March 15th 2018
Records that identify people forcibly sterilized under the former Eugenic Protection Law only exist for around 20 percent of the patients who underwent the surgeries. An investigation by the Yomiuri Shimbun indicated that many of the records had already been discarded, making it clear that the truth of the situation would be difficult to ascertain.
“Her intellectual age is 2 years and 6 months, and there is a great risk that she will become the target of perverts.”
According to a document found in the Hiroshima Prefectural Archives, a doctor wrote the above reason for why he recommended forced sterilization for a 13-year-old girl with intellectual disabilities in 1962. A prefectural government panel charged with deciding whether sterilization surgery was necessary concluded that it was “appropriate” in the case of this girl.
The Yomiuri Shimbun conducted a survey on every prefecture in the country and submitted disclosure of information requests, receiving copies of a number of archived records. In the 157 pages of documentation received from the Hiroshima archives, the reasons for recommending surgery for 21 persons, including this girl, are written about in detail.
Furthermore, in documentation obtained from Shiga and Fukuoka prefectures, the records show that in some cases a prefectural panel wasn’t even convened, and one member took the document around to other members to sign off on their approval for surgery.
In 1953, regarding the panels, the former Health and Welfare Ministry notified all prefectures, “Panel members must actually meet, and it is not appropriate to simply pass forms around.” But this still happened despite the notification.
From the documents that were disclosed, including request forms for sterilization surgery from doctors, records of panel meetings and notifications of approval or rejection of surgery, a picture begins to form of the situation at the time. However, some local authorities claimed at first that they had no records, and then later said that they had found them, leaving open the possibility that there are many records that have not yet come to light.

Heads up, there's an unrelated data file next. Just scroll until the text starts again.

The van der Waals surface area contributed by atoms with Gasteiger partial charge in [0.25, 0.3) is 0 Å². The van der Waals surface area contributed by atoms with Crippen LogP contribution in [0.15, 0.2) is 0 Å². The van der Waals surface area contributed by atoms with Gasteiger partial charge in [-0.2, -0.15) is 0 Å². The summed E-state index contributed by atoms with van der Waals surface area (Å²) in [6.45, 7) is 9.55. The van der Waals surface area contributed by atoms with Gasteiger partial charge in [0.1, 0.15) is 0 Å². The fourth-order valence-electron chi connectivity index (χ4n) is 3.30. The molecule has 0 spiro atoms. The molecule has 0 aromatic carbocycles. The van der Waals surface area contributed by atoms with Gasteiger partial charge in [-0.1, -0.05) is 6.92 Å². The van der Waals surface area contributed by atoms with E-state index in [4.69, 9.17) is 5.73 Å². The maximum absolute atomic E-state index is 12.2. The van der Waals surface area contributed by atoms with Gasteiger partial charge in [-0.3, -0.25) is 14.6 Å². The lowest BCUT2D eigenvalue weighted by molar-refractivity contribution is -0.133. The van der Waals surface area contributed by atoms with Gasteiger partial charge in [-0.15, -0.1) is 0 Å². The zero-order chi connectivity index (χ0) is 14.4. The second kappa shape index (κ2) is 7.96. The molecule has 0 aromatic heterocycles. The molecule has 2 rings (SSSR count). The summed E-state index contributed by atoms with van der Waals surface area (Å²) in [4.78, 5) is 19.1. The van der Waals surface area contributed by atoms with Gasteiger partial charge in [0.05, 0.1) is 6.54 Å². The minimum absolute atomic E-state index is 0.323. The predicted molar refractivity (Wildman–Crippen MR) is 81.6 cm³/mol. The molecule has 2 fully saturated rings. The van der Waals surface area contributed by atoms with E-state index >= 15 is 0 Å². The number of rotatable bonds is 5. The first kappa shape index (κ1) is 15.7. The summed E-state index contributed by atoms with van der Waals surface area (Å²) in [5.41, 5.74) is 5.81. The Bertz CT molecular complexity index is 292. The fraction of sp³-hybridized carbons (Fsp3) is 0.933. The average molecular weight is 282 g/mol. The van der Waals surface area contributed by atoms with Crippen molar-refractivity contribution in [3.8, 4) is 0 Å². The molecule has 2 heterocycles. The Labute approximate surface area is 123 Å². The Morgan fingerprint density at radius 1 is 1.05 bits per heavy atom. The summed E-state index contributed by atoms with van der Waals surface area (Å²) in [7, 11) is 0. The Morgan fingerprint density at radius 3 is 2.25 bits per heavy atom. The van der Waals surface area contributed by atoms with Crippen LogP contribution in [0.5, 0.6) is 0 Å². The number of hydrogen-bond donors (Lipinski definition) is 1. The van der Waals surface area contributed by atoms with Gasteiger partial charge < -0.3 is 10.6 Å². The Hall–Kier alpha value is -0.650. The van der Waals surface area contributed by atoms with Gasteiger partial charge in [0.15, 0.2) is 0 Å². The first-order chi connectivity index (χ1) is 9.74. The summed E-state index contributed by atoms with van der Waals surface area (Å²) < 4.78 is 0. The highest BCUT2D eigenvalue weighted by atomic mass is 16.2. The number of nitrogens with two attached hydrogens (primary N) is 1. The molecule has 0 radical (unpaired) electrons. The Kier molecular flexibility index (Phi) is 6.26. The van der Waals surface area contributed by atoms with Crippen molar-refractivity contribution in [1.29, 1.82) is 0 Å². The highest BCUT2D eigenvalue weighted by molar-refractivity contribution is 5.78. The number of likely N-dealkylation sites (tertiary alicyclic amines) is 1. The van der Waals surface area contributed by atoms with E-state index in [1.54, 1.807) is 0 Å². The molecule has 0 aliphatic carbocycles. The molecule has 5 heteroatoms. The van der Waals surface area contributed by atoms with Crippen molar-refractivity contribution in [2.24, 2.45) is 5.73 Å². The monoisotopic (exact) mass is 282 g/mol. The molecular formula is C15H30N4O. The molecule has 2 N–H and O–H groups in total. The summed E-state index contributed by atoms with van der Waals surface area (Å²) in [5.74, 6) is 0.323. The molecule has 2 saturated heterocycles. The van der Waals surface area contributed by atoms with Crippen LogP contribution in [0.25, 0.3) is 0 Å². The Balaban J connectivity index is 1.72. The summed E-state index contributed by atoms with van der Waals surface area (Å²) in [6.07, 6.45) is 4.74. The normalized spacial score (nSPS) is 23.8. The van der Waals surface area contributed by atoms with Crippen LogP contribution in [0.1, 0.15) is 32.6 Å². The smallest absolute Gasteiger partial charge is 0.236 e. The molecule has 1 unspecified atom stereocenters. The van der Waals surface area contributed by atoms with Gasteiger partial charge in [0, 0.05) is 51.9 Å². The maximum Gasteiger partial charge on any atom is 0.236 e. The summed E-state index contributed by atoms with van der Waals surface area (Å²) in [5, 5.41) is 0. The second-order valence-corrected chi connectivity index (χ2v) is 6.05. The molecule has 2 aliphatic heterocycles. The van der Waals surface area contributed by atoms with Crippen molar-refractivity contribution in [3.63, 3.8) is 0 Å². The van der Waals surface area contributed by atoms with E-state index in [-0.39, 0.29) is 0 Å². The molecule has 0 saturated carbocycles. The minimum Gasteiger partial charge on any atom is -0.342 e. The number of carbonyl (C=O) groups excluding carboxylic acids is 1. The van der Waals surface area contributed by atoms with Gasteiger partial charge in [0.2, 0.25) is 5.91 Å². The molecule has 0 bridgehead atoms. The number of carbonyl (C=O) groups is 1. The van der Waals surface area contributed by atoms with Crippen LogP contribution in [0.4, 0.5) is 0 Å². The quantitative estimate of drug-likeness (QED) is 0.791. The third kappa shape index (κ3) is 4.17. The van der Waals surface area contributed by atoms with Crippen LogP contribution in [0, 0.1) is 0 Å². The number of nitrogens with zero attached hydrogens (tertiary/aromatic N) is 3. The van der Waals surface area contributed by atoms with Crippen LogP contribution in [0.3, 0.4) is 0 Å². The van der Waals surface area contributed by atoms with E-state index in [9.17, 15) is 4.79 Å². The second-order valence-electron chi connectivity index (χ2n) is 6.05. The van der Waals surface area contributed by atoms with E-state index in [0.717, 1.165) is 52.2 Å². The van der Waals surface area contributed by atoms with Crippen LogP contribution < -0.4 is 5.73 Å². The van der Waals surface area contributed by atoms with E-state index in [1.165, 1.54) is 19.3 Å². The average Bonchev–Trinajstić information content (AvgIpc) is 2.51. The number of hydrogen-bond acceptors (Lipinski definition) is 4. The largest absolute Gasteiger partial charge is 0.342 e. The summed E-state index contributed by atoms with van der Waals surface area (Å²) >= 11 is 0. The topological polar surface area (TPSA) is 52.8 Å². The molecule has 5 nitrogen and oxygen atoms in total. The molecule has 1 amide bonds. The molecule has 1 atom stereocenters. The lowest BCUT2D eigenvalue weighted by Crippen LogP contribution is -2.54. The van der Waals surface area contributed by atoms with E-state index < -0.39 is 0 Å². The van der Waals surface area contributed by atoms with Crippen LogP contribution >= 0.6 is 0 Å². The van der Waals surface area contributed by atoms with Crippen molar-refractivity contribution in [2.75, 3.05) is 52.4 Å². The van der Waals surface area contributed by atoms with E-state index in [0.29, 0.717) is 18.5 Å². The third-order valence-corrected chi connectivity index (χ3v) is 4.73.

Although there is a dearth of records from the era, the response of local governments to people whose surgeries are not documented has varied.
Miyagi Prefecture considered how to respond to a woman in her 70s who had no official record of her surgery and was considering a lawsuit. It decided to acknowledge forced sterilization in cases where (1) the person has a scar from surgery; (2) they were living in the prefecture at the time; (3) there are documents supporting the conjecture of sterilization; and (4) the person’s own testimony is consistent.
Other local governments also have expressed a variety of opinions.
“It’s becoming a problem that there is no consistency in the standards of how local governments acknowledge a person’s forced sterilization. The central government should decide on a policy at an early date” was a response from Okayama Prefecture.
“We will keep an eye on the litigation and remedial actions offered by the central government and decide on our response” was heard from Saitama Prefecture.
In January of this year, the woman in Miyagi Prefecture filed the first lawsuit of its kind in the Sendai District Court. Calls for lawsuits that demand compensation from the central government are growing. However, more than 20 years have passed since the old law was revised in 1996, raising several questions, such as whether the 20-year statute of limitations for compensation demands set by the Civil Code will apply, and how to verify the sterilization of people who have no official documentation of their surgery.
Since the people who underwent forced sterilization and their families are of advanced age, there are also calls to solve the situation through legislation instead of litigation.
The central government has been reluctant to investigate the situation on the grounds that the sterilizations were legal at the time. However, rather than leaving it to local governments to deal with, the central government should first instruct local governments to conduct a thorough investigation, and start to consider how to deal with people who have no records of their sterilization.
Yasutaka Ichinokawa, a professor at the University of Tokyo who is knowledgeable about the former Eugenic Protection Law, said, “There is a precedent in Sweden that offers a point of reference.”
Sweden allowed forced sterilization until the mid-1970s, but in 1997, the government conducted an investigation into the facts of forced sterilization and formed a committee to look into the question of compensation. In 1999, a compensation law was established, and victims were given compensation.
“Litigation takes too long. The Diet must take the initiative and pass a law granting compensation at an early date,” Ichinokawa said. “The government should also be flexible about recognizing people who don’t have official documentation of their sterilization, based on their surgical scars and their own testimony,” he said.
Considering that this discriminatory law existed for so long without revision, it apparently wasn’t just the attitude of the central and local governments that caused the problem, but also the indifference of society as a whole. In order to prevent such injustice from happening again, it is necessary to gather as much evidence as possible from documents of the time, as well as from the testimony of people who underwent forced sterilization, and conduct a thorough investigation of the problem.
- (From The Yomiuri Shimbun, March 6, 2018)